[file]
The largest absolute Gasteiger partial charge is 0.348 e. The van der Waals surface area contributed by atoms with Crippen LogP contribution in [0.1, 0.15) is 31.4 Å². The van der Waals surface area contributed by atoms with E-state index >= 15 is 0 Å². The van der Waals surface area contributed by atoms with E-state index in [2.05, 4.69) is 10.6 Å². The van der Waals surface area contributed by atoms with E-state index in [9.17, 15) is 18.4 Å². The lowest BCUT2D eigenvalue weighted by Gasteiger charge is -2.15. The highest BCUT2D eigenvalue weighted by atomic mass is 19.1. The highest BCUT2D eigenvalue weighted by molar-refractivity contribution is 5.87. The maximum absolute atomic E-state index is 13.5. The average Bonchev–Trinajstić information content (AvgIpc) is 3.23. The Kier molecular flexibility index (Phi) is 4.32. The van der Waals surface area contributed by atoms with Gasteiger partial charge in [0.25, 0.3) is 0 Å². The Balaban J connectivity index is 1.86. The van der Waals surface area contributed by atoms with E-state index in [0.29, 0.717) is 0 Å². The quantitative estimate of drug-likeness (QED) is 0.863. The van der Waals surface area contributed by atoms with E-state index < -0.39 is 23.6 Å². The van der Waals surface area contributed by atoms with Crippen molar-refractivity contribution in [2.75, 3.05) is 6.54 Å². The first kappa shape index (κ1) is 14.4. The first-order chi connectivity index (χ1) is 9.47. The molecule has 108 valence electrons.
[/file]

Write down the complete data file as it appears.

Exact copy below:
The largest absolute Gasteiger partial charge is 0.348 e. The van der Waals surface area contributed by atoms with Crippen LogP contribution in [0.1, 0.15) is 31.4 Å². The van der Waals surface area contributed by atoms with E-state index >= 15 is 0 Å². The van der Waals surface area contributed by atoms with E-state index in [2.05, 4.69) is 10.6 Å². The van der Waals surface area contributed by atoms with E-state index in [9.17, 15) is 18.4 Å². The lowest BCUT2D eigenvalue weighted by Gasteiger charge is -2.15. The highest BCUT2D eigenvalue weighted by atomic mass is 19.1. The highest BCUT2D eigenvalue weighted by molar-refractivity contribution is 5.87. The maximum absolute atomic E-state index is 13.5. The average Bonchev–Trinajstić information content (AvgIpc) is 3.23. The Kier molecular flexibility index (Phi) is 4.32. The van der Waals surface area contributed by atoms with Gasteiger partial charge in [0.25, 0.3) is 0 Å². The Balaban J connectivity index is 1.86. The van der Waals surface area contributed by atoms with E-state index in [0.29, 0.717) is 0 Å². The quantitative estimate of drug-likeness (QED) is 0.863. The van der Waals surface area contributed by atoms with E-state index < -0.39 is 23.6 Å². The van der Waals surface area contributed by atoms with Crippen molar-refractivity contribution in [2.75, 3.05) is 6.54 Å². The first kappa shape index (κ1) is 14.4. The first-order chi connectivity index (χ1) is 9.47. The molecule has 108 valence electrons.